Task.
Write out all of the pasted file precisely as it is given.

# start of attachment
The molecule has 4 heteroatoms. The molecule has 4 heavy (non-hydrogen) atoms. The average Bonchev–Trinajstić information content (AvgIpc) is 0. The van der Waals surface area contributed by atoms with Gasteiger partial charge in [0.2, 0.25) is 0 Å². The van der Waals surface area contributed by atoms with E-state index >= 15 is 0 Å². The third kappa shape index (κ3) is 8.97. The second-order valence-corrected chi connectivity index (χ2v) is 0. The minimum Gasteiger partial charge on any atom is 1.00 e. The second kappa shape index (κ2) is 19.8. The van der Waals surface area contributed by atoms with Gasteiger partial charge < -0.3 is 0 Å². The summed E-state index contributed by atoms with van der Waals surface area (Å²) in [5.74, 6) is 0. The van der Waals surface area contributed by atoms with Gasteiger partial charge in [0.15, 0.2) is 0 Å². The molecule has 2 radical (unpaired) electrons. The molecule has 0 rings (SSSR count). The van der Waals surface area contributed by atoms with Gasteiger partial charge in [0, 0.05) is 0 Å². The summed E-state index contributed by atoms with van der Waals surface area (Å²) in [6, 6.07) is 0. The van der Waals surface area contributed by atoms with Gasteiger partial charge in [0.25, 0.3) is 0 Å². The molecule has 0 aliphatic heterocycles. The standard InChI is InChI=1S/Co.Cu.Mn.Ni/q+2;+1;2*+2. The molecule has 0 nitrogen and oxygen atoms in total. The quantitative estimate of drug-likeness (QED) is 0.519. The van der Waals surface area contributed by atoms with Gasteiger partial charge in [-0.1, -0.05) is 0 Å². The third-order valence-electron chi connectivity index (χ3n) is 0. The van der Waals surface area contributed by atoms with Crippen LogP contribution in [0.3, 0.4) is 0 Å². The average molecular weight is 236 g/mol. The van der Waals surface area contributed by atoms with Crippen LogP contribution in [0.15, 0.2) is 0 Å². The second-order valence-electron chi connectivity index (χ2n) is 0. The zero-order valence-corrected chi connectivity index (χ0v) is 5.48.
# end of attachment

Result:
The molecule has 4 heteroatoms. The molecule has 4 heavy (non-hydrogen) atoms. The average Bonchev–Trinajstić information content (AvgIpc) is 0. The van der Waals surface area contributed by atoms with Gasteiger partial charge in [0.2, 0.25) is 0 Å². The van der Waals surface area contributed by atoms with E-state index >= 15 is 0 Å². The third kappa shape index (κ3) is 8.97. The second-order valence-corrected chi connectivity index (χ2v) is 0. The minimum Gasteiger partial charge on any atom is 1.00 e. The second kappa shape index (κ2) is 19.8. The van der Waals surface area contributed by atoms with Gasteiger partial charge < -0.3 is 0 Å². The summed E-state index contributed by atoms with van der Waals surface area (Å²) in [5.74, 6) is 0. The van der Waals surface area contributed by atoms with Gasteiger partial charge in [0.15, 0.2) is 0 Å². The molecule has 2 radical (unpaired) electrons. The molecule has 0 rings (SSSR count). The van der Waals surface area contributed by atoms with Gasteiger partial charge in [0, 0.05) is 0 Å². The summed E-state index contributed by atoms with van der Waals surface area (Å²) in [6, 6.07) is 0. The van der Waals surface area contributed by atoms with Gasteiger partial charge in [0.25, 0.3) is 0 Å². The molecule has 0 aliphatic heterocycles. The standard InChI is InChI=1S/Co.Cu.Mn.Ni/q+2;+1;2*+2. The molecule has 0 nitrogen and oxygen atoms in total. The quantitative estimate of drug-likeness (QED) is 0.519. The van der Waals surface area contributed by atoms with Gasteiger partial charge in [-0.1, -0.05) is 0 Å². The third-order valence-electron chi connectivity index (χ3n) is 0. The van der Waals surface area contributed by atoms with Crippen LogP contribution in [0.3, 0.4) is 0 Å². The average molecular weight is 236 g/mol. The van der Waals surface area contributed by atoms with Crippen LogP contribution in [0.15, 0.2) is 0 Å². The second-order valence-electron chi connectivity index (χ2n) is 0. The zero-order valence-corrected chi connectivity index (χ0v) is 5.48.